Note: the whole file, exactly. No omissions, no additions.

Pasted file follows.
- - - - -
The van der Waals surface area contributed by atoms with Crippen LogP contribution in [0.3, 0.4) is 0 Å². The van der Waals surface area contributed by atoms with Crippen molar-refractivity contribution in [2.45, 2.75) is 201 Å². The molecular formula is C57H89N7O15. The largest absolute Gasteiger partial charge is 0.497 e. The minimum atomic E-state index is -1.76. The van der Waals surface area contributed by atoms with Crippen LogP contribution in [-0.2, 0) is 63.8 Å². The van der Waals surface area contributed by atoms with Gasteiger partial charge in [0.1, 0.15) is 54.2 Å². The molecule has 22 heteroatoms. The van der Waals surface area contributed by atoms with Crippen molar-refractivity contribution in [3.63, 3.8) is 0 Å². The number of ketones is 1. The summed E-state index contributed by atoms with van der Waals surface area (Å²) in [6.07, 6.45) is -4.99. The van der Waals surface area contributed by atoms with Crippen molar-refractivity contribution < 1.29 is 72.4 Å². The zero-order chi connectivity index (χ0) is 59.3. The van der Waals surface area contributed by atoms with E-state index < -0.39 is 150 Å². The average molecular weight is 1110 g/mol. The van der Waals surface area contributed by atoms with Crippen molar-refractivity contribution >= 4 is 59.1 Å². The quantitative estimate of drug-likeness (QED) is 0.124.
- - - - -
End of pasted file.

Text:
The van der Waals surface area contributed by atoms with Crippen LogP contribution in [0.3, 0.4) is 0 Å². The van der Waals surface area contributed by atoms with Crippen molar-refractivity contribution in [2.45, 2.75) is 201 Å². The molecular formula is C57H89N7O15. The largest absolute Gasteiger partial charge is 0.497 e. The minimum atomic E-state index is -1.76. The van der Waals surface area contributed by atoms with Crippen LogP contribution in [-0.2, 0) is 63.8 Å². The van der Waals surface area contributed by atoms with Gasteiger partial charge in [0.1, 0.15) is 54.2 Å². The molecule has 22 heteroatoms. The van der Waals surface area contributed by atoms with Crippen molar-refractivity contribution in [3.63, 3.8) is 0 Å². The number of ketones is 1. The summed E-state index contributed by atoms with van der Waals surface area (Å²) in [6.07, 6.45) is -4.99. The van der Waals surface area contributed by atoms with Crippen molar-refractivity contribution < 1.29 is 72.4 Å². The zero-order chi connectivity index (χ0) is 59.3. The van der Waals surface area contributed by atoms with E-state index < -0.39 is 150 Å². The average molecular weight is 1110 g/mol. The van der Waals surface area contributed by atoms with Crippen molar-refractivity contribution >= 4 is 59.1 Å². The quantitative estimate of drug-likeness (QED) is 0.124.